Black Friday Environmental Impact
France officials have passed an amendment to ban Black Friday! Delphine Batho, a member of the French National Assembly, introduced the amendment to ban the retail sale trend that has been around since 2013. She believes that it pushes “overconsumption” and has "a disastrous environmental record". We at jude & laurel couldn’t agree more with this statement.
Where did Black Friday come from? And what are the environmental impacts of this annual shopping spree? Come with us to find out!
How Black Friday got started
Back in the late 19th and early 20th century, department stores would sponsor Thanksgiving day parades, and use the time as a way to promote their stores and announce great holiday sales. It eventually became the norm for stores to wait until after the parade to start advertising for Christmas sales.
Given the short time span between American Thanksgiving and Christmas, many stores were tempted to start sales early and boost revenue. Though by that time, it was such a tradition, that no store wanted to be the first to alter it. Thus, Black Friday was there to stay as a holiday shopping starting line.
Black Friday Environmental Impact
An estimated 164 million people will be shopping over the 5 day Thanksgiving weekend (according to the National Retail Federation). Let’s put aside the glaring emissions statistics for a second, and focus on the products.
Each American family has an average of 2 kids, each kid receiving maybe 5 toys made by large brands. Each of those have a plethora of twist ties, plastic covers, and other fasteners. Not to mention the layer of non-recyclable wrapping paper used to make it more “presentable” to the child who, let’s be honest, doesn’t care. This is a catastrophic environmental impact of 79.2 million families buying 792 million gifts (minimum). As well, most of these gifts are made out of non-recyclable toys that the child will grow bored of in two years or less.
On top of retailed gifts, there’s online purchasing, and with that, we circle back to our negative environmental impact leader; emissions. How many hundreds of thousands of gifts are purchased online? Each one usually individually wrapped and packaged in plastic, and then sent off to another point of the globe. Often getting lost and rerouted! We may as well let all our vehicles idle in our garages 24/7.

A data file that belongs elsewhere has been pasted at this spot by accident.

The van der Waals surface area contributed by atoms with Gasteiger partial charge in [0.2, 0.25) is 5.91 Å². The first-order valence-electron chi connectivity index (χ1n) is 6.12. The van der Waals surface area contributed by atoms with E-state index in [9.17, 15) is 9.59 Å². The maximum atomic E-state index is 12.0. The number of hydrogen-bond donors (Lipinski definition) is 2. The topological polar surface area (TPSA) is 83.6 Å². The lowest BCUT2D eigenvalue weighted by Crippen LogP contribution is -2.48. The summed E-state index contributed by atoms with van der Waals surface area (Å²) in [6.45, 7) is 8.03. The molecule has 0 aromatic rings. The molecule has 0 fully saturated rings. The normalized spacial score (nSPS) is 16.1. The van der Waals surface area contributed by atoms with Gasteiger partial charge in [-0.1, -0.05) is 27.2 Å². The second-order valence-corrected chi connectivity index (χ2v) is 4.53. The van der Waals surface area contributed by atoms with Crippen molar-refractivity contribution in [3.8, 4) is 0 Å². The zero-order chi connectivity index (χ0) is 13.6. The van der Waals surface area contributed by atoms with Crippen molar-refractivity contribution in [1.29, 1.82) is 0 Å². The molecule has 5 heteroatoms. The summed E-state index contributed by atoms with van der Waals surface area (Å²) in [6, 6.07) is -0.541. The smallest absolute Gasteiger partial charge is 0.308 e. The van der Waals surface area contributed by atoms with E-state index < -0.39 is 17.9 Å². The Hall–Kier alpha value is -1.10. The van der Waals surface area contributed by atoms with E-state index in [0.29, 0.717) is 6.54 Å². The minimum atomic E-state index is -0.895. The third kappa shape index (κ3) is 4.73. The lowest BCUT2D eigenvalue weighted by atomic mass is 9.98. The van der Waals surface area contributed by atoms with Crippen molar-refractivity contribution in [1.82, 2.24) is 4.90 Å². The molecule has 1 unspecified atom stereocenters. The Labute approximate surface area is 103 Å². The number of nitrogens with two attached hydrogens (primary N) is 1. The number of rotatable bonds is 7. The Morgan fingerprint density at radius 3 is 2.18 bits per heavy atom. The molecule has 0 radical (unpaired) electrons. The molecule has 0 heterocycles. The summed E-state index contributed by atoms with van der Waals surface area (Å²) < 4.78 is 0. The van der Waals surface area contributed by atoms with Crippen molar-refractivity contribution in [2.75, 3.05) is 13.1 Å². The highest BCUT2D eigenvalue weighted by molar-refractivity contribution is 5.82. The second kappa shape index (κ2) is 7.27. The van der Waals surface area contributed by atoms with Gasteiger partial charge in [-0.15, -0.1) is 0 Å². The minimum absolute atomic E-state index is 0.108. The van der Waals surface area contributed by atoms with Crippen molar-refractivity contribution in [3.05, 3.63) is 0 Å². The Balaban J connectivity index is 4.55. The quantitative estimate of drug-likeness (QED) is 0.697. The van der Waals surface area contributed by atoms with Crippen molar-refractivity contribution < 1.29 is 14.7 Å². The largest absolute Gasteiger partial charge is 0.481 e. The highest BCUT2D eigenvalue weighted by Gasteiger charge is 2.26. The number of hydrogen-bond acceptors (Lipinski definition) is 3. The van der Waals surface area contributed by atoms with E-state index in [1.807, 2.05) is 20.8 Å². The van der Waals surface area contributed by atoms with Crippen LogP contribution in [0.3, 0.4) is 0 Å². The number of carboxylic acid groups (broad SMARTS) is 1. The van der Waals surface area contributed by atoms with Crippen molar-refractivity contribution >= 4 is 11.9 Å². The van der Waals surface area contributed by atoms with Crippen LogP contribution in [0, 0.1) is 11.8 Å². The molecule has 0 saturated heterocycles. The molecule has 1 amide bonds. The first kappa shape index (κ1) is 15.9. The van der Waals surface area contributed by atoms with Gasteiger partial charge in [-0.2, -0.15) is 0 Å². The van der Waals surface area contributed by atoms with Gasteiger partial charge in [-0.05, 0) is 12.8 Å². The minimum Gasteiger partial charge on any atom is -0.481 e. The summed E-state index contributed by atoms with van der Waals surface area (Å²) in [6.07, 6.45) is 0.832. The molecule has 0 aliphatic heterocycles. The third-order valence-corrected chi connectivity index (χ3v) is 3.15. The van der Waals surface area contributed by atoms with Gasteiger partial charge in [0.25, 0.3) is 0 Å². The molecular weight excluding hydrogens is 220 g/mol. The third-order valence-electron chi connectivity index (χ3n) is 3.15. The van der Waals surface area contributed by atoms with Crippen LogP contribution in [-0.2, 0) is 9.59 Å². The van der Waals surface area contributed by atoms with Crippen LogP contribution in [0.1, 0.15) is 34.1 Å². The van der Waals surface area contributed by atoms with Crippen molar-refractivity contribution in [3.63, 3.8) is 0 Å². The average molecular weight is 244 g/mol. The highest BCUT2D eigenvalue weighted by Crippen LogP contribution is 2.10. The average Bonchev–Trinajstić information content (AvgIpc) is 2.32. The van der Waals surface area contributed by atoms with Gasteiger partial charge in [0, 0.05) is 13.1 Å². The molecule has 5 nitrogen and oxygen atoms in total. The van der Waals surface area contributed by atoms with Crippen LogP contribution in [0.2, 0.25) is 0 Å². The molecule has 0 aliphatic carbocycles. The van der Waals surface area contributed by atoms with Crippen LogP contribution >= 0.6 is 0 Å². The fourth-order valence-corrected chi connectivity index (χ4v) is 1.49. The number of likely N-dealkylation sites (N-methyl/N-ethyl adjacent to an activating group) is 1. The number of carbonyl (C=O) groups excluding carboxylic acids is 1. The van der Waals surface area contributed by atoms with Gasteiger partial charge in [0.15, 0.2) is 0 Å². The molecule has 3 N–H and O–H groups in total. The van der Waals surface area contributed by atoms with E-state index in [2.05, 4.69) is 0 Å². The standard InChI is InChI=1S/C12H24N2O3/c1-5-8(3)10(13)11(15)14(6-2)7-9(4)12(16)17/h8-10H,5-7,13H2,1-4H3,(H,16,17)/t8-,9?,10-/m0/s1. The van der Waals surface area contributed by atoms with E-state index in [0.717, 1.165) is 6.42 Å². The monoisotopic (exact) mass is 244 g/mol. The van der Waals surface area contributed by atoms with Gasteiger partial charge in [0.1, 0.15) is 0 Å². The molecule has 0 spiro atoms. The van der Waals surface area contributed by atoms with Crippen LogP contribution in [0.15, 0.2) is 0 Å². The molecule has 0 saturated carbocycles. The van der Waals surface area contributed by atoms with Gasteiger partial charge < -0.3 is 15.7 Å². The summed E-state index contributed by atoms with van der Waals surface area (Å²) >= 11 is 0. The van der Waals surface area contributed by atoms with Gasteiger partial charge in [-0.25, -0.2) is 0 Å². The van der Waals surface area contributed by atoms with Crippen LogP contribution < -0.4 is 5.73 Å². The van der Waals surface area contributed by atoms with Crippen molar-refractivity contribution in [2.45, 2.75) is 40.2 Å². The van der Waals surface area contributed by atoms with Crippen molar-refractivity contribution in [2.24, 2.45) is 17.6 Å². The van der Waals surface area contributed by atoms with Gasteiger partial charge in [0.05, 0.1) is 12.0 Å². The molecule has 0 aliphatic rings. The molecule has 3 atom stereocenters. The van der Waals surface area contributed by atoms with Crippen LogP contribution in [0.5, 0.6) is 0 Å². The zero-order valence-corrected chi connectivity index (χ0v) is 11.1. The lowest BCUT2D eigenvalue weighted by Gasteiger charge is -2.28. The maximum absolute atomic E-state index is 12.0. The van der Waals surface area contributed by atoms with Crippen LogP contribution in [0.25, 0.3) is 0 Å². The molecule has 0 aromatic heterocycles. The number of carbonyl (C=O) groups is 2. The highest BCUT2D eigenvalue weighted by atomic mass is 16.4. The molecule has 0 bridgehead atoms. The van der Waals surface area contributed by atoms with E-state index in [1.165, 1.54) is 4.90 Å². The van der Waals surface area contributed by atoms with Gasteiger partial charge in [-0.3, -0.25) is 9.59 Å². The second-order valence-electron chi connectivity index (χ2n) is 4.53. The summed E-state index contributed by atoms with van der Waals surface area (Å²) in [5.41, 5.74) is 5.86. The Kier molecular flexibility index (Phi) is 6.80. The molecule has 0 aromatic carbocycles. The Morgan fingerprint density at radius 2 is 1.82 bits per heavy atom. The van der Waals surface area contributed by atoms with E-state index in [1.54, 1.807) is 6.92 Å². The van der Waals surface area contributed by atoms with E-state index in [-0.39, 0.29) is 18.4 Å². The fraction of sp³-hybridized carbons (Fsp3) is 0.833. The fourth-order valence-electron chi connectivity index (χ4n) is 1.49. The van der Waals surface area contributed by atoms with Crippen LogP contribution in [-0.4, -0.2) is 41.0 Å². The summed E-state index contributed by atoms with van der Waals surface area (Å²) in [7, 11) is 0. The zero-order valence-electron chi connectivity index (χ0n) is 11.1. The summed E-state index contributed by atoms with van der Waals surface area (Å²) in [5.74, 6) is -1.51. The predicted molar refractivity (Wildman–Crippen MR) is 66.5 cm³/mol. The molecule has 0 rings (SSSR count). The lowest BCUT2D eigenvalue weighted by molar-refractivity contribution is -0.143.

Anti Black Friday movement: what some brands are already doing
Outdoors product supplier REI has, for the past 4 years, opted out of a Black Friday promotional sale, and broadcasts #OptOutside to prompt people to spend time in nature, rather than in malls.
Patagonia pledged 100% of Black Friday profits to be donated to environmental groups in 2016.
Old Navy finds a decent medium by offering their socks for $1, and $1 of every purchase of the socks goes to the Boys & Girls Club.
Alternative options for a better environmental impact
Yes, kids go crazy for the name brand toys, but that doesn’t mean that a good amount of your gifts purchased this year can’t have a better environmental impact!
Take an hour to look online, and you’ll be shocked by the amount of local, eco-friendly stores offering great apparel, accessories, and toys that your kids will love. Some of these stores will also have physical storefronts for you to visit, and if you do; bring a reusable bag!
When wrapping your presents, consider wrapping them in Kraft paper! It can be found at great prices, and you can even spend a day with your kids decorating it with stamps or drawings! Then they get to see their work sitting under the tree, and it’s 100% recyclable.
Vive la France!
We admire the steps France is taking, and we will be watching closely, with hope that other countries will follow suit. Do your part by keeping a bit more of the environmental impacts of Black Friday in mind this holiday season. We implore you to support a local business when looking for great gifts, they’ve got a lot to offer!
Have any great eco-friendly Christmas hacks? Send us a message on our Instagram or Facebook!